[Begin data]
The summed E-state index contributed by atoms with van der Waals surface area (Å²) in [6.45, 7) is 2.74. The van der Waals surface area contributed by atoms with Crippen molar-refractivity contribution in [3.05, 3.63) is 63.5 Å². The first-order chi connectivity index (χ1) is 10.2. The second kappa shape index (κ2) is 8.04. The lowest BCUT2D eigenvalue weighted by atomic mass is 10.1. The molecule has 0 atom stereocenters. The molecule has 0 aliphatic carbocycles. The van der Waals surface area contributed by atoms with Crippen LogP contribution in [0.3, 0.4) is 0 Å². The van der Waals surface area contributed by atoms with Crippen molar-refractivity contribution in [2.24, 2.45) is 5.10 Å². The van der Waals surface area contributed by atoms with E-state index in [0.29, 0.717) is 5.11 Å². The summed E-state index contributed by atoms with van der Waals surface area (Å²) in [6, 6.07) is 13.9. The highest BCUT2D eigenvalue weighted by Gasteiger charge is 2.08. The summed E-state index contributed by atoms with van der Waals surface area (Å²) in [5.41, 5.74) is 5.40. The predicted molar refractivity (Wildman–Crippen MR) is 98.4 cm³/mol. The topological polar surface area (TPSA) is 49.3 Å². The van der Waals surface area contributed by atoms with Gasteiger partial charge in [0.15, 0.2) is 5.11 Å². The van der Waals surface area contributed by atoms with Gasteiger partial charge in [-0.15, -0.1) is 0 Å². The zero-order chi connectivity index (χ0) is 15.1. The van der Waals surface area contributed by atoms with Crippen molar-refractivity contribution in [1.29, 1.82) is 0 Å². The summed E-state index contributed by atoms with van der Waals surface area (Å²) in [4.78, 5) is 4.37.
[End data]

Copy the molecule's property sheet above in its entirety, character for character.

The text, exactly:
The summed E-state index contributed by atoms with van der Waals surface area (Å²) in [6.45, 7) is 2.74. The van der Waals surface area contributed by atoms with Crippen molar-refractivity contribution in [3.05, 3.63) is 63.5 Å². The first-order chi connectivity index (χ1) is 10.2. The second kappa shape index (κ2) is 8.04. The lowest BCUT2D eigenvalue weighted by atomic mass is 10.1. The molecule has 0 atom stereocenters. The molecule has 0 aliphatic carbocycles. The van der Waals surface area contributed by atoms with Crippen LogP contribution in [0.3, 0.4) is 0 Å². The van der Waals surface area contributed by atoms with Crippen molar-refractivity contribution in [2.24, 2.45) is 5.10 Å². The van der Waals surface area contributed by atoms with E-state index in [0.29, 0.717) is 5.11 Å². The summed E-state index contributed by atoms with van der Waals surface area (Å²) in [6, 6.07) is 13.9. The highest BCUT2D eigenvalue weighted by Gasteiger charge is 2.08. The summed E-state index contributed by atoms with van der Waals surface area (Å²) in [5.41, 5.74) is 5.40. The predicted molar refractivity (Wildman–Crippen MR) is 98.4 cm³/mol. The topological polar surface area (TPSA) is 49.3 Å². The van der Waals surface area contributed by atoms with Gasteiger partial charge in [0.15, 0.2) is 5.11 Å². The van der Waals surface area contributed by atoms with Gasteiger partial charge in [-0.15, -0.1) is 0 Å². The zero-order chi connectivity index (χ0) is 15.1. The van der Waals surface area contributed by atoms with Crippen molar-refractivity contribution in [1.29, 1.82) is 0 Å². The summed E-state index contributed by atoms with van der Waals surface area (Å²) in [4.78, 5) is 4.37.